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I have created a singlton Here is the class description.
allsms.py

from DB.models import ApiKey,ServiceProvider
from DB.messagenet import MessageNet


class SMSMgr( object ):
    _instance = None
    _allsp = []
    def __init__(self):
            pass
    def __new__(cls, *args, **kwargs):
        if not cls._instance :
            cls._instance = super(SMSMgr, cls).__new__(
                                cls, *args, **kwargs)
        return cls._instance

    def loadsettings(self):
        get_all_sp = ServiceProvider.objects.filter(status = False)
        for obj in get_all_sp:
            cla = obj.class_Name
            a=globals()[str(obj.class_Name)](obj.userName,obj.password,obj.sendingurl)
            self._allsp.append(a)
            #print self._allsp
    def reload(self):
        self._allsp = []
        get_all_sp = ServiceProvider.objects.filter(status = False)
        for obj in get_all_sp:
            cla = obj.class_Name
            a=globals()[str(obj.class_Name)](obj.userName,obj.password,obj.sendingurl)
            self._allsp.append(a)


    def send(self):
        print "+++++++++++++++++++== Global send "

if __name__ == "__main__":

    b = SMSMgr()
    b.loadsettings()

Now in test.py file of the same directory I am trying to use the singleton object which stored in the _allsp variable like.

from SMShandler.allsms import SMSMgr

b = SMSMgr()
#b.loadsettings()

print b._allsp

This is printing empty list. But when I am doing like this:

b = SMSMgr()
b.loadsettings()
print b._allsp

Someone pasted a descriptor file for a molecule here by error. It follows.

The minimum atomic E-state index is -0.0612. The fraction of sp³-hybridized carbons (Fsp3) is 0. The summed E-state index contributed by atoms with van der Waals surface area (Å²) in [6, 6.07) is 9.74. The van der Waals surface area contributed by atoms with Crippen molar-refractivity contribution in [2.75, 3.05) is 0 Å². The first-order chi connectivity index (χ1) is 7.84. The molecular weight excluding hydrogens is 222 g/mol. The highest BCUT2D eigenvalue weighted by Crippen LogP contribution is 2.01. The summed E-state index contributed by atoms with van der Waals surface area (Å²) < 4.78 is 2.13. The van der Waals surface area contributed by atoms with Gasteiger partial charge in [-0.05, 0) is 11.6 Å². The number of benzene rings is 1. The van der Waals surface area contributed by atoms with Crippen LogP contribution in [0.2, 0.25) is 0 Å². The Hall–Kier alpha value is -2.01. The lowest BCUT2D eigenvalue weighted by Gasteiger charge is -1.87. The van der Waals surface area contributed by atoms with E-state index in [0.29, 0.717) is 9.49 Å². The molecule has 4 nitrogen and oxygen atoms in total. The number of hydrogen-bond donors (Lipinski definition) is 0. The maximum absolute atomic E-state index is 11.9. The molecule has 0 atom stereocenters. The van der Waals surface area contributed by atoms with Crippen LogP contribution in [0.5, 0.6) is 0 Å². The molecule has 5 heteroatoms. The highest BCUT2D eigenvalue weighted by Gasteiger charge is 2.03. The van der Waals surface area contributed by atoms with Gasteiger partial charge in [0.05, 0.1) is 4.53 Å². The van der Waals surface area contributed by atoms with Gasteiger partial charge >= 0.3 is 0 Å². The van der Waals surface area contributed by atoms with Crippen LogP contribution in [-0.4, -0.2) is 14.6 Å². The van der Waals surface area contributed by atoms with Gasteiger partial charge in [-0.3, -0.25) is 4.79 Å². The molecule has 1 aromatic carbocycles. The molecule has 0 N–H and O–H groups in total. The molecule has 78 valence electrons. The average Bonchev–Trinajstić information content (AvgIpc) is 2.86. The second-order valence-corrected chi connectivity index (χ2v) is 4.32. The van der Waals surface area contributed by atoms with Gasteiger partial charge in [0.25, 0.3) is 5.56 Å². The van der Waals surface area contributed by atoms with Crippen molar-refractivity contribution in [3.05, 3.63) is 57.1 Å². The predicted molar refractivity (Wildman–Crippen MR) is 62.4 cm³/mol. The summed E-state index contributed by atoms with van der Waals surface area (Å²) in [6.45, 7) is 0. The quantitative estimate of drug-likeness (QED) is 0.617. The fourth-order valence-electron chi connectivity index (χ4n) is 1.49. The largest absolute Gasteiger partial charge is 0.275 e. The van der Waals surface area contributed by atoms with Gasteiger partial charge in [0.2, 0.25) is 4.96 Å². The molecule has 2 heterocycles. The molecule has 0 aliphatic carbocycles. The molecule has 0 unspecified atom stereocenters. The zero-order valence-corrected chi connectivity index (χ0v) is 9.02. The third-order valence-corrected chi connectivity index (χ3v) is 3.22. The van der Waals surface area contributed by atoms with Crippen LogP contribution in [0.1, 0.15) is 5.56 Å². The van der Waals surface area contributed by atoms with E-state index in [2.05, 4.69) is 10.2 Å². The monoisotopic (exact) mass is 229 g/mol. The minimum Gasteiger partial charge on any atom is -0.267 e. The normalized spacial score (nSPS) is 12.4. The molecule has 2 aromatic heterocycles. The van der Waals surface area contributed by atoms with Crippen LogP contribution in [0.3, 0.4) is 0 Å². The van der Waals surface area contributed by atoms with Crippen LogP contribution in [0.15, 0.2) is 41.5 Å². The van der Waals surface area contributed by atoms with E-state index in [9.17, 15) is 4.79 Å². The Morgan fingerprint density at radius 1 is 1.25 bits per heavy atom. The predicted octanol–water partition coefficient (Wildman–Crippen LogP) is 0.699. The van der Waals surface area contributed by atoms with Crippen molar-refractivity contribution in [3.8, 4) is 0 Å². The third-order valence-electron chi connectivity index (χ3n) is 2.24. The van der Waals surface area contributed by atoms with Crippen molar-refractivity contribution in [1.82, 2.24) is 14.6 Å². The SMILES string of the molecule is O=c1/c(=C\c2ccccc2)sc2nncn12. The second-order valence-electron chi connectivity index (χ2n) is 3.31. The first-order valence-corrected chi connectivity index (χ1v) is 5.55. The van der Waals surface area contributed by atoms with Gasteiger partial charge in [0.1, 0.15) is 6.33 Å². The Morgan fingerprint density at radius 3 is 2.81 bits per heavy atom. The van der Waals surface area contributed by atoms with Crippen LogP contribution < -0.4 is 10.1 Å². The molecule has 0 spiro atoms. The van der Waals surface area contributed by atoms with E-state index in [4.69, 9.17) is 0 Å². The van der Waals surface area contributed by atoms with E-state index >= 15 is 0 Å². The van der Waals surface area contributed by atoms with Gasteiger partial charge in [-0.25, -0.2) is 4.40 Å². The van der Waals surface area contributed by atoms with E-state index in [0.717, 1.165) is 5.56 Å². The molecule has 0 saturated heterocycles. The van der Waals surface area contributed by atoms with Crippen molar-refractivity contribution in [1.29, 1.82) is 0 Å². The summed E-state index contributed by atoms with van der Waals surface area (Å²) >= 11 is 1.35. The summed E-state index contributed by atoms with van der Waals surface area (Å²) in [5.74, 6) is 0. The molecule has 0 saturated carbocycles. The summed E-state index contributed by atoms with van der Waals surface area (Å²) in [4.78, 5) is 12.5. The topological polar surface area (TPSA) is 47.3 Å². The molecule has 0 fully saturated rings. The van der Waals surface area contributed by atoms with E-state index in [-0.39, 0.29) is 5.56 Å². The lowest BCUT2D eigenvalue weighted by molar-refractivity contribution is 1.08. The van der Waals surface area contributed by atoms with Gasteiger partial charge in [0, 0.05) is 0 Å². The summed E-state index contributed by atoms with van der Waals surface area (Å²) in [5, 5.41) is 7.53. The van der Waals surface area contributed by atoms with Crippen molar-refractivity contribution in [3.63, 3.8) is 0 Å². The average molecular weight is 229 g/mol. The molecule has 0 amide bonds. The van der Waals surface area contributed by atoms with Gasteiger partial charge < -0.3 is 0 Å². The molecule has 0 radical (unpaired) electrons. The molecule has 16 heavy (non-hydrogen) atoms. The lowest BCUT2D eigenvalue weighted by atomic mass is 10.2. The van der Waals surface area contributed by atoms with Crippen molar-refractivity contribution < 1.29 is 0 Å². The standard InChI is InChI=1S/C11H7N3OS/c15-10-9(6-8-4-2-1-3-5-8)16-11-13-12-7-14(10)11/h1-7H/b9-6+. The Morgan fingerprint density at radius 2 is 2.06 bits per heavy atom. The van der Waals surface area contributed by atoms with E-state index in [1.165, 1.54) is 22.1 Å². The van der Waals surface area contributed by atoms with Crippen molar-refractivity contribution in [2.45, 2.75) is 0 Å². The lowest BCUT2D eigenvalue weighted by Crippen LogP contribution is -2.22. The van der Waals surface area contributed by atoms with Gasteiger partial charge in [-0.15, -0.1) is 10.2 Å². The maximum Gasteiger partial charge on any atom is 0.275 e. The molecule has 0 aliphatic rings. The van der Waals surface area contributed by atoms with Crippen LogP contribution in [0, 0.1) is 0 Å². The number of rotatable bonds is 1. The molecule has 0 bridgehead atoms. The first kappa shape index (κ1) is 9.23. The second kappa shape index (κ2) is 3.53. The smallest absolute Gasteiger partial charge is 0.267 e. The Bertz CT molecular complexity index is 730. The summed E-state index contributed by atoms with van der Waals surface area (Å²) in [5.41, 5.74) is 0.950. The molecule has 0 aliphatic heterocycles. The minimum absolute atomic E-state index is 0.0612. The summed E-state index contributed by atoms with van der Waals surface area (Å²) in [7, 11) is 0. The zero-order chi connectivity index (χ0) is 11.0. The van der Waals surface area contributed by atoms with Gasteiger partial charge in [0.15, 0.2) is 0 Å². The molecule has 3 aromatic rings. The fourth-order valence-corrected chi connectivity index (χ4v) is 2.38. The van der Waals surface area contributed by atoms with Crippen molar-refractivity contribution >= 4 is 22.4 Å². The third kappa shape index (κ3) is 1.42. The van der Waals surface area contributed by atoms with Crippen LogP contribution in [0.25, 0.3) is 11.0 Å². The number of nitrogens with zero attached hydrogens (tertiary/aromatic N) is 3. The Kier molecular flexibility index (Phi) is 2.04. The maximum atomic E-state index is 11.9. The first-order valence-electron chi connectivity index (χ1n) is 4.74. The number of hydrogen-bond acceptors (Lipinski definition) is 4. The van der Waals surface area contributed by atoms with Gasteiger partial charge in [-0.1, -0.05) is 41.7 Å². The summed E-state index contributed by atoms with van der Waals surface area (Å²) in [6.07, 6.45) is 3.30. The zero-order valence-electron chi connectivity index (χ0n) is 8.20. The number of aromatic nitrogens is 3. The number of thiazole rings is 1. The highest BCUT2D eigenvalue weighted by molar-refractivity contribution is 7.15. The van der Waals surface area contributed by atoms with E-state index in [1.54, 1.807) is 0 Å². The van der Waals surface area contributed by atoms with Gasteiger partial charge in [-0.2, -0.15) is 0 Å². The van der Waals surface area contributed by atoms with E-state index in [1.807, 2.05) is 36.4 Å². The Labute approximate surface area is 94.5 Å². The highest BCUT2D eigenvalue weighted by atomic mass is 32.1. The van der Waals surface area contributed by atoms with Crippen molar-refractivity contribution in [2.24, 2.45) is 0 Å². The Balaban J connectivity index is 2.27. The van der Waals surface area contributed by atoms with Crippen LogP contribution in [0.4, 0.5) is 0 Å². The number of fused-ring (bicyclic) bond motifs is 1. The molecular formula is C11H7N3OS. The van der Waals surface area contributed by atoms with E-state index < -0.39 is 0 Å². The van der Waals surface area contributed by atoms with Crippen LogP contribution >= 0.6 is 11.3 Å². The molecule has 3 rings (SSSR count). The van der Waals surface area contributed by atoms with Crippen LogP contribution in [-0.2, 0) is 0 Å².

it is printing the list of objects .

My question is, if the above design is singlton then why print b._allsp is printing empty list in test.py? I am already loading loadsettings in the allsms.py file .

share|improve this question
    
Just a sidenote: I think it is a bit problematic to use this approach of creating a singleton. If one does not know the source code of the SMSMgr class he cannot anticipate the special behavior of the constructor. It is very confusing that two separate calls of SMSMgr() actually produce the same instance with the same attributes. From zen: 'Explicit is better than implicit.' –  Ole Feb 6 '13 at 6:42

1 Answer 1

up vote 1 down vote accepted

You are running loadsettings() in an if __name__ == "__main__" block:

if __name__ == "__main__":
    b = SMSMgr()
    b.loadsettings()

The purpose of such a block is to happen only when the code is run directly (like python allsms.py). That means it won't happen when it is imported in the line:

from SMShandler.allsms import SMSMgr

If you put the line b.loadsettings() outside of the if block, you'll see that it will already be loaded.

share|improve this answer
    
Any way so that i can call the loadsettings() at class instance made –  masterofdestiny Feb 6 '13 at 6:33
    
See my edit. You could use put the line outside of the if __name__ == "__main__": block. –  David Robinson Feb 6 '13 at 6:34
    
thanks got it i was away from python from 3 moths –  masterofdestiny Feb 6 '13 at 6:38

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